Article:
Pat MurphySebastian Kurz is Austria’s 33-year-old chancellor. He’s also one of Europe’s most interesting political leaders. And as Austria takes its first steps towards exiting the COVID-19 lockdown, he’s putting himself out front again.

First, a backgrounder on Kurz.

With his youth, charisma and all-round media savvy, Kurz may superficially strike Canadians as an Austrian version of Prime Minister Justin Trudeau.

Nothing could be further from the truth.

Where Trudeau’s political orientation can be described as centre-left, Kurz is decidedly centre-right. And while Trudeau’s popular vote dropped by six points between his first and second elections, Kurz’s rose by six.

Kurz has also shown a deft capacity for political manoeuvring while remaining true to his core identity.

Austria’s system of proportional representation invariably produces coalition governments.

So when Kurz’s People’s Party topped the polls in the 2017 election, he formed a coalition with the third-place Freedom Party, whose agenda he’d significantly appropriated. To quote Austrian academic Anton Pelinka, “What’s particular to Austria is that the anti-immigration agenda of the far right has been taken over, in a civilized and genteel form, by a mainstream party.”

Then after winning with an increased vote share in 2019, he formed a coalition with the fourth-place Greens.

Perhaps, as a 2018 Spectator profile put it, Kurz has an ability to understand multiple points of view and seek out whatever common ground there might be. Or maybe he’s just a politically nimble guy who sees an opportunity and takes it.

Kurz’s attitude towards multiculturalism is a major distinguishing feature.

Whereas Trudeau lauds Canada as “the first post-national state,” that view finds no sympathetic echo in Kurz’s vision for Austria. He isn’t interested in a multicultural social transformation. Instead, Austria’s traditional national identity is to be preserved and protected.

If you come to Austria, you’re expected to learn German and integrate. Aspiring to join the Austrian tribe is okay, but seeking to establish your own tribe on Austrian territory isn’t.

Let’s turn now to COVID-19.

The Austrian state of Tyrol, which shares its southern border with Italy, became a significant transmission vector as a result of its status as a popular winter skiing destination. Infections in Iceland, Denmark, Germany and Norway have been traced back to there.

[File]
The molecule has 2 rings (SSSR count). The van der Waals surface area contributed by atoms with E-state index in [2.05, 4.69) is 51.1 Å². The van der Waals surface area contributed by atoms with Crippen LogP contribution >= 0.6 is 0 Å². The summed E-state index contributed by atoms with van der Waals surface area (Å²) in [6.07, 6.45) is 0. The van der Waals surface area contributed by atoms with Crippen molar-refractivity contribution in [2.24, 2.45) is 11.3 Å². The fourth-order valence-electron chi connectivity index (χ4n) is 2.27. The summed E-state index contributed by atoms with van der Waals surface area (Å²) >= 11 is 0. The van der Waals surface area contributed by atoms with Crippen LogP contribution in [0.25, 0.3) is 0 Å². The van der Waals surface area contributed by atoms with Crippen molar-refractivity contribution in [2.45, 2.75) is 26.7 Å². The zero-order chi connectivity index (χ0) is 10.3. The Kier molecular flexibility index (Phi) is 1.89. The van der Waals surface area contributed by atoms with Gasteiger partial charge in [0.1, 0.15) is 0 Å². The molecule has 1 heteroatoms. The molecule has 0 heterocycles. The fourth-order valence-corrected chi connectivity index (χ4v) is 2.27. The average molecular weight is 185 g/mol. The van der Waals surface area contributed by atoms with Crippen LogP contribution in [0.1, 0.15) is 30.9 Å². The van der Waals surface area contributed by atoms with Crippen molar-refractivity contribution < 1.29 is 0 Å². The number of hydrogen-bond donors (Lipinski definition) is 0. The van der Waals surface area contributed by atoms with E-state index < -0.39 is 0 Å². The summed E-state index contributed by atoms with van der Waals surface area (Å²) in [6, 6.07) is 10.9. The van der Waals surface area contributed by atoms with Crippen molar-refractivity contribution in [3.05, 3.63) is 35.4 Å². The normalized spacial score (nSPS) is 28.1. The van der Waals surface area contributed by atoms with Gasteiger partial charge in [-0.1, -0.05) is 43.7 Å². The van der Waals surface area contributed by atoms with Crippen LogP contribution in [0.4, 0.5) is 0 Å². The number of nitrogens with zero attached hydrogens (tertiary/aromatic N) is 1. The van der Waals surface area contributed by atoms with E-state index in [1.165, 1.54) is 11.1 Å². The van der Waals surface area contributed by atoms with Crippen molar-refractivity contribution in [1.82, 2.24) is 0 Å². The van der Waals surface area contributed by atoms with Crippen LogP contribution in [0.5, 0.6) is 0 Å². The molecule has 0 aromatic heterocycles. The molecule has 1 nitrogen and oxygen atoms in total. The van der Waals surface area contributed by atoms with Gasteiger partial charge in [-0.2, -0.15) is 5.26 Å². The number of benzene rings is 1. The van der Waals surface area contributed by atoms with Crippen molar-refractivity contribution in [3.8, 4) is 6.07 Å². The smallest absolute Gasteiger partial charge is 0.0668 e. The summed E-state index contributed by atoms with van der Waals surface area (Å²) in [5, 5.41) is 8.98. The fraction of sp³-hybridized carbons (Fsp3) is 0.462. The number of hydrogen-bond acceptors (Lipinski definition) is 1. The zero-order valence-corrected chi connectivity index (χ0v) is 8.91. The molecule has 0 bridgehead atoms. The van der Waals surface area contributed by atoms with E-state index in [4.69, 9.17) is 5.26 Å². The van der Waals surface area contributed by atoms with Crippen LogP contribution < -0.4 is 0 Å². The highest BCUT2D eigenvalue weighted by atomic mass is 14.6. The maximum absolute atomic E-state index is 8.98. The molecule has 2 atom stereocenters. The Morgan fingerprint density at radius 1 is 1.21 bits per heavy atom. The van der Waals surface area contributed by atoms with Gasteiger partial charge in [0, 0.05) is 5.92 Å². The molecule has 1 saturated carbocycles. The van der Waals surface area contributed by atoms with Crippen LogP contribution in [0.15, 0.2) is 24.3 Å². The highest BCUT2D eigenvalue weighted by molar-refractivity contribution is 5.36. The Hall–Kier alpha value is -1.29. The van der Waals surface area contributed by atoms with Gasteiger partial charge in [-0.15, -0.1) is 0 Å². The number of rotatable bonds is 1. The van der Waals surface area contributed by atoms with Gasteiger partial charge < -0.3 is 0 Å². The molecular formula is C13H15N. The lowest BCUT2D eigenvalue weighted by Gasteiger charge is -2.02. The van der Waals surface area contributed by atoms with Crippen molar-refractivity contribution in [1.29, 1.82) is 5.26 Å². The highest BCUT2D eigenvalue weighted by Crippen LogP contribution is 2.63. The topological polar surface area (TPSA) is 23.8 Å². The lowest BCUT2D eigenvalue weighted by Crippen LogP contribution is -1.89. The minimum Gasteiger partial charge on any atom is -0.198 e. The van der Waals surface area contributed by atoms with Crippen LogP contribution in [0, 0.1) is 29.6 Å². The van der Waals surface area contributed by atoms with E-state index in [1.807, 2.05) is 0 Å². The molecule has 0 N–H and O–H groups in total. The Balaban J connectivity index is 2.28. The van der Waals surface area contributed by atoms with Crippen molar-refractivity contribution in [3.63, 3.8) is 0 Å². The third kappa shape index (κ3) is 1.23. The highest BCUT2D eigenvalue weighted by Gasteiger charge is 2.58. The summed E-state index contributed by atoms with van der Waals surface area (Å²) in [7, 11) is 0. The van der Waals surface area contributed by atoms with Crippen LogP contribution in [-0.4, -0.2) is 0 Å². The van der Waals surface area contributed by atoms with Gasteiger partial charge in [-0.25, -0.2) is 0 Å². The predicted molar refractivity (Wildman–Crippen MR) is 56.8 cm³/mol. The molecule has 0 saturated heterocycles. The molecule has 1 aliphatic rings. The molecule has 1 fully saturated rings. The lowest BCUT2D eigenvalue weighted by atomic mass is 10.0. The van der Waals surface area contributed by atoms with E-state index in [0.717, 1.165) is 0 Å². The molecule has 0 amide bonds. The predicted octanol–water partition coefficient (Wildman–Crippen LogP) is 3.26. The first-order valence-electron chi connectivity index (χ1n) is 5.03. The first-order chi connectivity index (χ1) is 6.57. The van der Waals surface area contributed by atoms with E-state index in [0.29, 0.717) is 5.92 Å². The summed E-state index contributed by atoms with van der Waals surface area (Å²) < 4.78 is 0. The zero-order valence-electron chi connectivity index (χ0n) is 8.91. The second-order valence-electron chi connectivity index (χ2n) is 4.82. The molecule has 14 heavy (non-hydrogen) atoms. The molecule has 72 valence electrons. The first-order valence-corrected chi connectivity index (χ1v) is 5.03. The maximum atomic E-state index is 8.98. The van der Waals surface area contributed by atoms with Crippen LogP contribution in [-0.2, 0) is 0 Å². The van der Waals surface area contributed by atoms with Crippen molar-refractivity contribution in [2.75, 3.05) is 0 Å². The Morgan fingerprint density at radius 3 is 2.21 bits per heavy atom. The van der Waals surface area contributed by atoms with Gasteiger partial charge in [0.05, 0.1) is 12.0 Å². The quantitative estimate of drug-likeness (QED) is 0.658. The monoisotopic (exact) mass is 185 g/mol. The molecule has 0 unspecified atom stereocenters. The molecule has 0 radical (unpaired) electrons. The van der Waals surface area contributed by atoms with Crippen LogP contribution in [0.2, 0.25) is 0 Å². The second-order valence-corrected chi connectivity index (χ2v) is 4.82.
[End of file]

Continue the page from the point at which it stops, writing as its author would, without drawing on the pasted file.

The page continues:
Beloved by tourists from all over, the resort village of Ischgl was a particular hot spot. It wasn’t the skiing on the Alpine slopes that did the trick, but rather the après-ski socializing in restaurants and bars. As one infected Dane expressed it to CNN, “Lots of people, lots of drinks, and nice waiters happy to serve you more.”

Initially, authorities were in denial. Tourism, after all, is immensely important to the region’s economy. Some 500,000 visitors flock there each winter.

But when the Austrians moved, they did so decisively.

Ischgl was put under lockdown on March 13 and the lockdown was extended nationwide on March 16. Face masks were made compulsory for store patrons starting on April 6 and on public transportation on April 14.

While not quite as good as Germany, Norway or Finland, Austria’s COVID-19 experience has been much better than that of most Western European countries.

As of April 14, its population-adjusted death rate (deaths per million) stands at 43.4. This compares with the likes of Spain (386.4), Belgium (363.9), Italy (348.6) and France (234.8). Even neighbouring Switzerland is posting a death rate of 137.8.

Austria’s lockdown exit strategy was articulated by Kurz last week. Kicking in on April 14, the emphasis is on gradualism. It’s a question of seeing how you go and adjusting accordingly.

Hardware stores, garden centres and small shops are the first to be allowed to reopen, subject to maintaining a degree of social distancing and wearing face masks.

If things go well – meaning no appreciable increase in new infections – larger stores, shopping centres and hairdressers will follow at the beginning of May. Then restaurants and hotels would come back on stream around the middle of the month.

Recognizing the devastating social consequences of allowing the lockdown to go on indefinitely, Austria has opted to gingerly move forward. It’s all about risk management and intelligent trade-offs.

Austria isn’t quite alone in this. Denmark, for instance, is also taking first steps, as are Norway and the Czech Republic.

North Americans need to pay close attention and wish them well. Hopefully, they’ll light a path we can follow.

Troy Media columnist Pat Murphy casts a history buff’s eye at the goings-on in our world. Never cynical – well perhaps a little bit.

© Troy Media

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